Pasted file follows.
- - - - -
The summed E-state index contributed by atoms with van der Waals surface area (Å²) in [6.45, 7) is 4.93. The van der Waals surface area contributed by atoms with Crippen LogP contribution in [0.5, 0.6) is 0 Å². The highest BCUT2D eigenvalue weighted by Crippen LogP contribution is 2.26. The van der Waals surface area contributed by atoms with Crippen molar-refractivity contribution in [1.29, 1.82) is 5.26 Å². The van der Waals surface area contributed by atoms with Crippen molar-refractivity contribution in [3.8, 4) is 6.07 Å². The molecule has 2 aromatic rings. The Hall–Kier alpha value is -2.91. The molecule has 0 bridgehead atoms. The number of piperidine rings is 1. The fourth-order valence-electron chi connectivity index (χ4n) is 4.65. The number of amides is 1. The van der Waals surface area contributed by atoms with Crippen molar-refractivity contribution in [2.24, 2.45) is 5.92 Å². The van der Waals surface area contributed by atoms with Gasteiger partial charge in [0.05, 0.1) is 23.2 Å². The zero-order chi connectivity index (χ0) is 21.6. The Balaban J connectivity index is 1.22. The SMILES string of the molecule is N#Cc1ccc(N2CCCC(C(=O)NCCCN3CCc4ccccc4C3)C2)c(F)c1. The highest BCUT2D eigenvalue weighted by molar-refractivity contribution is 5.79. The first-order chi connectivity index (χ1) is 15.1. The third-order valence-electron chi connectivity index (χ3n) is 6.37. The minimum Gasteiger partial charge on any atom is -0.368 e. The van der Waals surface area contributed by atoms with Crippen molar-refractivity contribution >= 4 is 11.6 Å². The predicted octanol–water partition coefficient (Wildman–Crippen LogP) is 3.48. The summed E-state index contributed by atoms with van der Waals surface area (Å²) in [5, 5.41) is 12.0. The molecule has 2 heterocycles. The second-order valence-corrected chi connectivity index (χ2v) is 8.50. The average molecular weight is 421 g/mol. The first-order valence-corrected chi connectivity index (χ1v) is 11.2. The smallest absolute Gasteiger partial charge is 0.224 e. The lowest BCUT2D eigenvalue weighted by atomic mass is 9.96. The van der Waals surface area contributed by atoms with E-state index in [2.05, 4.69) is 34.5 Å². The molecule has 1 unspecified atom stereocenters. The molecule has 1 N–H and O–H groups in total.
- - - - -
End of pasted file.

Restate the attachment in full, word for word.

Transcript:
The summed E-state index contributed by atoms with van der Waals surface area (Å²) in [6.45, 7) is 4.93. The van der Waals surface area contributed by atoms with Crippen LogP contribution in [0.5, 0.6) is 0 Å². The highest BCUT2D eigenvalue weighted by Crippen LogP contribution is 2.26. The van der Waals surface area contributed by atoms with Crippen molar-refractivity contribution in [1.29, 1.82) is 5.26 Å². The van der Waals surface area contributed by atoms with Crippen molar-refractivity contribution in [3.8, 4) is 6.07 Å². The molecule has 2 aromatic rings. The Hall–Kier alpha value is -2.91. The molecule has 0 bridgehead atoms. The number of piperidine rings is 1. The fourth-order valence-electron chi connectivity index (χ4n) is 4.65. The number of amides is 1. The van der Waals surface area contributed by atoms with Crippen molar-refractivity contribution in [2.24, 2.45) is 5.92 Å². The van der Waals surface area contributed by atoms with Gasteiger partial charge in [0.05, 0.1) is 23.2 Å². The zero-order chi connectivity index (χ0) is 21.6. The Balaban J connectivity index is 1.22. The SMILES string of the molecule is N#Cc1ccc(N2CCCC(C(=O)NCCCN3CCc4ccccc4C3)C2)c(F)c1. The highest BCUT2D eigenvalue weighted by molar-refractivity contribution is 5.79. The first-order chi connectivity index (χ1) is 15.1. The third-order valence-electron chi connectivity index (χ3n) is 6.37. The minimum Gasteiger partial charge on any atom is -0.368 e. The van der Waals surface area contributed by atoms with Crippen molar-refractivity contribution >= 4 is 11.6 Å². The predicted octanol–water partition coefficient (Wildman–Crippen LogP) is 3.48. The summed E-state index contributed by atoms with van der Waals surface area (Å²) in [5, 5.41) is 12.0. The molecule has 2 heterocycles. The second-order valence-corrected chi connectivity index (χ2v) is 8.50. The average molecular weight is 421 g/mol. The first-order valence-corrected chi connectivity index (χ1v) is 11.2. The smallest absolute Gasteiger partial charge is 0.224 e. The lowest BCUT2D eigenvalue weighted by atomic mass is 9.96. The van der Waals surface area contributed by atoms with E-state index in [2.05, 4.69) is 34.5 Å². The molecule has 1 unspecified atom stereocenters. The molecule has 1 N–H and O–H groups in total.